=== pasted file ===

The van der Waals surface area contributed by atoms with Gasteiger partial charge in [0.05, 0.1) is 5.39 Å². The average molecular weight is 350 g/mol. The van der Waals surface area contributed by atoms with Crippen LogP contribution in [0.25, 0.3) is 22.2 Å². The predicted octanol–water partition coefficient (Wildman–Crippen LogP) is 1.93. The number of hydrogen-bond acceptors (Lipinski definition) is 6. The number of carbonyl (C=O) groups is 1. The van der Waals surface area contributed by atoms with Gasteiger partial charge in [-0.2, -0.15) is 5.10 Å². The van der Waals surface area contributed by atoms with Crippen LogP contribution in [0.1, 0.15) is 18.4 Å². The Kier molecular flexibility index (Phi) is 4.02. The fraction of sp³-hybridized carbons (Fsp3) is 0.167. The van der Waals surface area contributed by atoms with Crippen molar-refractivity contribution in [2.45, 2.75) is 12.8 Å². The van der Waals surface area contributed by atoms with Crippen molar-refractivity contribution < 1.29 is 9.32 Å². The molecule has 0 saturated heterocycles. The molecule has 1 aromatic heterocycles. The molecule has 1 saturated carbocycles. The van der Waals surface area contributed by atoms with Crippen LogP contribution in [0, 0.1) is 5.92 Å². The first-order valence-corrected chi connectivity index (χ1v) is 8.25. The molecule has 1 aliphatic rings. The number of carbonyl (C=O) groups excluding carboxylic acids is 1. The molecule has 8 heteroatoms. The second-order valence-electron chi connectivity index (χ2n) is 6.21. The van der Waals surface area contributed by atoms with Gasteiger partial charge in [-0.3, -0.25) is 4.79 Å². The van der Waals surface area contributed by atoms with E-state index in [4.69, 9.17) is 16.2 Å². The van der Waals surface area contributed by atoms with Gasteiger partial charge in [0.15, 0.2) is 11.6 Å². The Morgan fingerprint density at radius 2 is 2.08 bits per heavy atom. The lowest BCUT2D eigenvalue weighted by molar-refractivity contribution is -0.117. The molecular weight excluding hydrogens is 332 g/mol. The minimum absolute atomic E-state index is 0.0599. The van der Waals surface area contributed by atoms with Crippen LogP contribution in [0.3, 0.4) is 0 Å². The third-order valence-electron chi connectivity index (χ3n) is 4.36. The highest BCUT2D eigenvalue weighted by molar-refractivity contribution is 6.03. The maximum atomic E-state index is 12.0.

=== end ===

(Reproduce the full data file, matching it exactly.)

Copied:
The van der Waals surface area contributed by atoms with Gasteiger partial charge in [0.05, 0.1) is 5.39 Å². The average molecular weight is 350 g/mol. The van der Waals surface area contributed by atoms with Crippen LogP contribution in [0.25, 0.3) is 22.2 Å². The predicted octanol–water partition coefficient (Wildman–Crippen LogP) is 1.93. The number of hydrogen-bond acceptors (Lipinski definition) is 6. The number of carbonyl (C=O) groups is 1. The van der Waals surface area contributed by atoms with Gasteiger partial charge in [-0.2, -0.15) is 5.10 Å². The van der Waals surface area contributed by atoms with Crippen LogP contribution in [0.1, 0.15) is 18.4 Å². The Kier molecular flexibility index (Phi) is 4.02. The fraction of sp³-hybridized carbons (Fsp3) is 0.167. The van der Waals surface area contributed by atoms with Crippen molar-refractivity contribution in [2.45, 2.75) is 12.8 Å². The van der Waals surface area contributed by atoms with Crippen molar-refractivity contribution < 1.29 is 9.32 Å². The molecule has 0 saturated heterocycles. The molecule has 1 aromatic heterocycles. The molecule has 1 saturated carbocycles. The van der Waals surface area contributed by atoms with Crippen LogP contribution in [0, 0.1) is 5.92 Å². The first-order valence-corrected chi connectivity index (χ1v) is 8.25. The molecule has 1 aliphatic rings. The number of carbonyl (C=O) groups excluding carboxylic acids is 1. The molecule has 8 heteroatoms. The second-order valence-electron chi connectivity index (χ2n) is 6.21. The van der Waals surface area contributed by atoms with Gasteiger partial charge in [-0.3, -0.25) is 4.79 Å². The van der Waals surface area contributed by atoms with E-state index in [4.69, 9.17) is 16.2 Å². The van der Waals surface area contributed by atoms with Gasteiger partial charge in [0.15, 0.2) is 11.6 Å². The Morgan fingerprint density at radius 2 is 2.08 bits per heavy atom. The lowest BCUT2D eigenvalue weighted by molar-refractivity contribution is -0.117. The molecular weight excluding hydrogens is 332 g/mol. The minimum absolute atomic E-state index is 0.0599. The van der Waals surface area contributed by atoms with Crippen LogP contribution in [0.3, 0.4) is 0 Å². The third-order valence-electron chi connectivity index (χ3n) is 4.36. The highest BCUT2D eigenvalue weighted by molar-refractivity contribution is 6.03. The maximum atomic E-state index is 12.0.